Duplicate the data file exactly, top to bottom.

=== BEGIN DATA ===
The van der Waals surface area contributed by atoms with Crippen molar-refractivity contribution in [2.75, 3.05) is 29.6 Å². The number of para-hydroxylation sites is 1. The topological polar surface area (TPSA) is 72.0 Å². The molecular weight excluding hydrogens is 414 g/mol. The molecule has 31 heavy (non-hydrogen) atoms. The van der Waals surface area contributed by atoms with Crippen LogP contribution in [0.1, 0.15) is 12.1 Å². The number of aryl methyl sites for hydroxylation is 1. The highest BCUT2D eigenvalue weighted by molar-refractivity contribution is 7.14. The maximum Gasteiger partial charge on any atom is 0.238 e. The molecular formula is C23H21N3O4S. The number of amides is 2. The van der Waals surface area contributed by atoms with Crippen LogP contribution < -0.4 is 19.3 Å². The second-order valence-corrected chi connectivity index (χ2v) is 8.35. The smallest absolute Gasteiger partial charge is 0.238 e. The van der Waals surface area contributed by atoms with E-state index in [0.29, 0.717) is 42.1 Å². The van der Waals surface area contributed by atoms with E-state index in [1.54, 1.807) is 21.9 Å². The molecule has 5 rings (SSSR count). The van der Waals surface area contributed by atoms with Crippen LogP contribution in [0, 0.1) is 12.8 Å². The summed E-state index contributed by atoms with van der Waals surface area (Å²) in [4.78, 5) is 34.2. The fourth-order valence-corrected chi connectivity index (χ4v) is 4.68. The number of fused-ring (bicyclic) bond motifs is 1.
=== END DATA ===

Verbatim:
The van der Waals surface area contributed by atoms with Crippen molar-refractivity contribution in [2.75, 3.05) is 29.6 Å². The number of para-hydroxylation sites is 1. The topological polar surface area (TPSA) is 72.0 Å². The molecular weight excluding hydrogens is 414 g/mol. The molecule has 31 heavy (non-hydrogen) atoms. The van der Waals surface area contributed by atoms with Crippen LogP contribution in [0.1, 0.15) is 12.1 Å². The number of aryl methyl sites for hydroxylation is 1. The highest BCUT2D eigenvalue weighted by molar-refractivity contribution is 7.14. The maximum Gasteiger partial charge on any atom is 0.238 e. The molecular formula is C23H21N3O4S. The number of amides is 2. The van der Waals surface area contributed by atoms with Crippen LogP contribution < -0.4 is 19.3 Å². The second-order valence-corrected chi connectivity index (χ2v) is 8.35. The smallest absolute Gasteiger partial charge is 0.238 e. The van der Waals surface area contributed by atoms with E-state index in [0.29, 0.717) is 42.1 Å². The van der Waals surface area contributed by atoms with E-state index in [1.54, 1.807) is 21.9 Å². The molecule has 5 rings (SSSR count). The van der Waals surface area contributed by atoms with Crippen LogP contribution in [0, 0.1) is 12.8 Å². The summed E-state index contributed by atoms with van der Waals surface area (Å²) in [4.78, 5) is 34.2. The fourth-order valence-corrected chi connectivity index (χ4v) is 4.68. The number of fused-ring (bicyclic) bond motifs is 1.